In this paper, we discuss the problem of approximating ellipsoid uncertainty sets with bounded (gamma) uncertainty sets. Robust linear programs with ellipsoid uncertainty lead to quadratically constrained programs, whereas robust linear programs with bounded uncertainty sets remain linear programs which are generally easier to solve.
We call a bounded uncertainty set an inner approximation of an ellipsoid if it is contained in it. We consider two different inner approximation problems. The first problem is to find a bounded uncertainty set which sticks close to the ellipsoid such that a shrank version of the ellipsoid is contained in it. The approximation is optimal if the required shrinking is minimal. In the second problem, we search for a bounded uncertainty set within the ellipsoid with maximum volume. We present how both problems can be solved analytically by stating explicit formulas for the optimal solutions of these problems.
Further, we present in a computational experiment how the derived approximation techniques can be used to approximate shortest path and network flow problems which are affected by ellipsoidal uncertainty.
We investigate the long-term behaviour of diffusions on the non-negative real numbers under killing at some random time. Killing can occur at zero as well as in the interior of the state space. The diffusion follows a stochastic differential equation driven by a Brownian motion. The diffusions we are working with will almost surely be killed. In large parts of this thesis we only assume the drift coefficient to be continuous. Further, we suppose that zero is regular and that infinity is natural. We condition the diffusion on survival up to time t and let t tend to infinity looking for a limiting behaviour.
For the prediction of digging forces from a granular material simulation, the
Nonsmooth Contact Dynamics Method is examined. First, the equations of motion
for nonsmooth mechanical systems are laid out. They are a differential
variational inequality that has the same structure as classical discrete algebraic equations. Using a Galerkin projection in time, it becomes possible to derive
nonsmooth versions of the classical SHAK and RATTLE integrators.
A matrix-free Interior Point Method is used for the complementarity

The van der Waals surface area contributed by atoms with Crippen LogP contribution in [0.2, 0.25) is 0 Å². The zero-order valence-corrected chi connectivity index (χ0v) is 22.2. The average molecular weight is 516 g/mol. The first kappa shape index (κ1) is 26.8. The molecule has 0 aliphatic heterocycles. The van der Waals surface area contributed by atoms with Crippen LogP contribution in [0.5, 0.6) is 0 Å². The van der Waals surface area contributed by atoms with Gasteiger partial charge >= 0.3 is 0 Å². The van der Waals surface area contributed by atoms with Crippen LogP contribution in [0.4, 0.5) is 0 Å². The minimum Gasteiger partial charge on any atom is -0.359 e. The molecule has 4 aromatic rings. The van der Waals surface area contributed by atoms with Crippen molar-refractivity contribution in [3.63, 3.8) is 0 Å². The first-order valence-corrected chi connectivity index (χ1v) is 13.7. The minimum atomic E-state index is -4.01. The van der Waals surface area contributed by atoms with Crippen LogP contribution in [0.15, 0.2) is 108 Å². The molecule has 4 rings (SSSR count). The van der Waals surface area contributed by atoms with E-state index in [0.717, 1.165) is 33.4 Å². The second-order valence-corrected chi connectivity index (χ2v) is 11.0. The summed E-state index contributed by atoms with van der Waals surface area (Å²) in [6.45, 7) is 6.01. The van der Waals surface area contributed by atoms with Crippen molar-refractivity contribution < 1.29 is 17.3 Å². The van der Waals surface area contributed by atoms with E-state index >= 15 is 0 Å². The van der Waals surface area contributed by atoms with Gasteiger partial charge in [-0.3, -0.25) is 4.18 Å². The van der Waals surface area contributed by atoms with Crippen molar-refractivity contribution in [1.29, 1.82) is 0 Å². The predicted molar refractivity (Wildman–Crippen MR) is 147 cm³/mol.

problems that need to be solved in every time step. It is shown that this method
outperforms the Projected Gauss-Jacobi method by several orders of magnitude
and produces the same digging force result as the Discrete Element Method in comparable computing time.
We consider the problem to evacuate several regions due to river flooding, where sufficient time is given to plan ahead. To ensure a smooth evacuation procedure, our model includes the decision which regions to assign to which shelter, and when evacuation orders should be issued, such that roads do not become congested.
Due to uncertainty in weather forecast, several possible scenarios are simultaneously considered in a robust optimization framework. To solve the resulting integer program, we apply a Tabu search algorithm based on decomposing the problem into better tractable subproblems. Computational experiments on random instances and an instance based on Kulmbach, Germany, data show considerable improvement compared to an MIP solver provided with a strong starting solution.
We present a new approach to handle uncertain combinatorial optimization problems that uses solution ranking procedures to determine the degree of robustness of a solution. Unlike classic concepts for robust optimization, our approach is not purely based on absolute quantitative performance, but also includes qualitative aspects that are of major importance for the decision maker.
We discuss the two variants, solution ranking and objective ranking robustness, in more detail, presenting problem complexities and solution approaches. Using an uncertain shortest path problem as a computational example, the potential of our approach is demonstrated in the context of evacuation planning due to river flooding.